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AN INTRODUCTORY ESSAY,
REV. DAVID YOUNG,
PRINTED FOR WILLIAM COLLINS;
WILLIAM WHYTE & CO. AND WILLIAM OLIPHANT, EDINBURGH;
IT is the sentiment of Pope, in his celebrated ethical poem, that "the proper study of mankind is man." We scarcely alter this sentiment by saying, that the proper study of every individual man is himself; and although no advantage were to be derived from this department of research, we might expect to see him drawn to it by an irrepressible curiosity. Whatever be the origin of our being, or the end for which it was given us, it must be obvious to every one, that the phenomena which it exhibits are pre-eminently interesting. The mechanism of our bodies, so complicated in its parts, and yet so exact in its adaptations, is confessedly a specimen of exquisite skill; our capacities of thought and rational activity, so restless and versatile, and powerfully discursive, exalt us above the loftiest of nature's material productions, and loudly proclaim us the first of its wonders; while the singular conjunction of mind with matter, of which our being consists, invests us with a mysterious grandeur, which is fitted to arrest the dullest intellect, and awaken the most intense inquiry. And when we
add to these things, the consideration, that this is the solitary instance among the creatures of earth, in which the subject and the student are one and the same; that man is the only being, here below, who is capable of examining and knowing himself; that the singular assemblage of constituent properties, to which we have adverted, so opposite in its elements, but so admirably assorted and harmonized, is not separate from him, but his very self, the seat of his living consciousness, and strictly identical with all that he is, it seems necessary to infer, that this branch of knowledge must take precedence of every other, or, at the very least, that other knowledge will be valued only in as far as it tends to reveal its secrets, or unfold its physical and social relations.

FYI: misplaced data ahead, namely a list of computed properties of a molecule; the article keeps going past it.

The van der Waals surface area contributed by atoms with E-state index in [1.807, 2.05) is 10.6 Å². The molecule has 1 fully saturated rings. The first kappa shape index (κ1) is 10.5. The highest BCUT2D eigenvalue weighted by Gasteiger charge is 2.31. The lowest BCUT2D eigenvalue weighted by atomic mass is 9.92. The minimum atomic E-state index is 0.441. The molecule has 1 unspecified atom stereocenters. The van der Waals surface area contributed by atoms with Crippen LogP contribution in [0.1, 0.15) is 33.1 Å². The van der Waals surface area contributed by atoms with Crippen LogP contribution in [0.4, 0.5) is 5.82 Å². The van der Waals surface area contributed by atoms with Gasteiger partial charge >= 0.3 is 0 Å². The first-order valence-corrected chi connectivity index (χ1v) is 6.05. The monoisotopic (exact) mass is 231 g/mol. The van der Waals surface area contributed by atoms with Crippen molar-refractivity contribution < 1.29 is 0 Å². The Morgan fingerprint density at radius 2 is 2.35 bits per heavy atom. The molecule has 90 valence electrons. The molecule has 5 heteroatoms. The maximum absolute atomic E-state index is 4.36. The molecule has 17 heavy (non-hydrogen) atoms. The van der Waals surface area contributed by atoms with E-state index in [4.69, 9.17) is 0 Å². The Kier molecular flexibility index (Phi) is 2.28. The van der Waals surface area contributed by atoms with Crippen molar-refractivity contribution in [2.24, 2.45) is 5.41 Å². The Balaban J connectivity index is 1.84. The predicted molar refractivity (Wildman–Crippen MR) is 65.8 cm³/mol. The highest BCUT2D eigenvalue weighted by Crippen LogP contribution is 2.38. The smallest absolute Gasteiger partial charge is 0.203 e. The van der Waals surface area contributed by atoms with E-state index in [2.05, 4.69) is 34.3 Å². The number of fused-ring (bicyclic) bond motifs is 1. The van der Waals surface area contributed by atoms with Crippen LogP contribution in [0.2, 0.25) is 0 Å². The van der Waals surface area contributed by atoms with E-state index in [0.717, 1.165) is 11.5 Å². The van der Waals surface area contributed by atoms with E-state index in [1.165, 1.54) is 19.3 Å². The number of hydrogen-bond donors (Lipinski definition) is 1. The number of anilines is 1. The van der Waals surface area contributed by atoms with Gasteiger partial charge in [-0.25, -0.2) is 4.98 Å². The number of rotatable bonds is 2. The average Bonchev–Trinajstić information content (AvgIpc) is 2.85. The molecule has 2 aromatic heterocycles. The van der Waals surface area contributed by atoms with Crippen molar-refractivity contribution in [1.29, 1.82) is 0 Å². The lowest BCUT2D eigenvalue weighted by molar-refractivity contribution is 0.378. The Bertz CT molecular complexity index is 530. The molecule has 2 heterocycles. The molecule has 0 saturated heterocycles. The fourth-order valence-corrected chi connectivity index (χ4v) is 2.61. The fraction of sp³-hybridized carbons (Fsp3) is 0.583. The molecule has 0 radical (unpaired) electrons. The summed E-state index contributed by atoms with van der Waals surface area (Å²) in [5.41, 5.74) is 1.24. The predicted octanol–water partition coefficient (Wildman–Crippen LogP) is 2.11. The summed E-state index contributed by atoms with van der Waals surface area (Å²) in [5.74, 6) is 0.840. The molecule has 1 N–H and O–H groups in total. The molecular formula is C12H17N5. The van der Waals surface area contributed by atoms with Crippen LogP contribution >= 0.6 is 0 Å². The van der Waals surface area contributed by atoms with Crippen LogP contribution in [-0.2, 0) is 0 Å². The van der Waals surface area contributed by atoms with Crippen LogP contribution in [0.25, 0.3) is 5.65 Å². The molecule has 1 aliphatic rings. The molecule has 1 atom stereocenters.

Thus much might be expected from mere curiosity; but if we pass from these things to yet graver matters, if we consider that this wonderful existence, which we so fondly call ourselves, is, in all its parts, the workmanship of God; that its elevation, on the scale of being, has raised it up to responsibilities, which renders it strictly accountable to him for all its voluntary operations; that it is destined to continue for ever amidst felicities the most refined, or sufferings the most painful, according to the moral condition in which it enters the future state-that the present life is the crisis of its destiny, where the felicities of the future are to be lost or won, and that to meet this crisis, in such a way as to secure these felicities, the knowledge of ourselves and our moral relations, is absolutely indispensable-if we consider these things, and take so much as a general survey of their character and importance, they raise
the expectation inconceivably higher, and seem as if they would constrain us to conclude, if man be reasonable at all, that, whatever other topics of research may occasionally attract him, yet the history of his own being, and circumstances, and prospects, is sure, in every instance, to be thoroughly explored.
Such is the verdict of theory, as founded in reason and enlightened self-love; but fact, alas! deplorably belies it. The phenomena of our nature are sedulously studied, as topics of rational amusement, or as ministering to the advancement of mere science, whether physical or ethical, or from the sordid desire of turning the many, to the supposed advantage of the few, whose deeper secular sagacity, or daring in sensual wickedness, may have given them the ascendency. In this latter respect, especially, our nature is eagerly studied, and extensively known. Its powers and competencies, in body or in mind, are industriously scanned, and correctly estimated ; its likings and aversions are carefully ascertained, and even its foibles, and weak points, are marked and appreciated, all for the purpose of making it subservient to an ever-working and multiform selfishness. Such is the kind of acquaintance with man, which is actively cultivated, and highly extolled, by the votaries of worldly wisdom: and were this the study of which we speak, our task would be easily accomplished, for all that is talent or enterprise in the busy world around us, is already in vigorous pursuit of it. So far from leading man, however, to a just and rational acquaintance with himself, it does the very reverse, it averts his attention from the proper subject; for the habit of looking outward makes him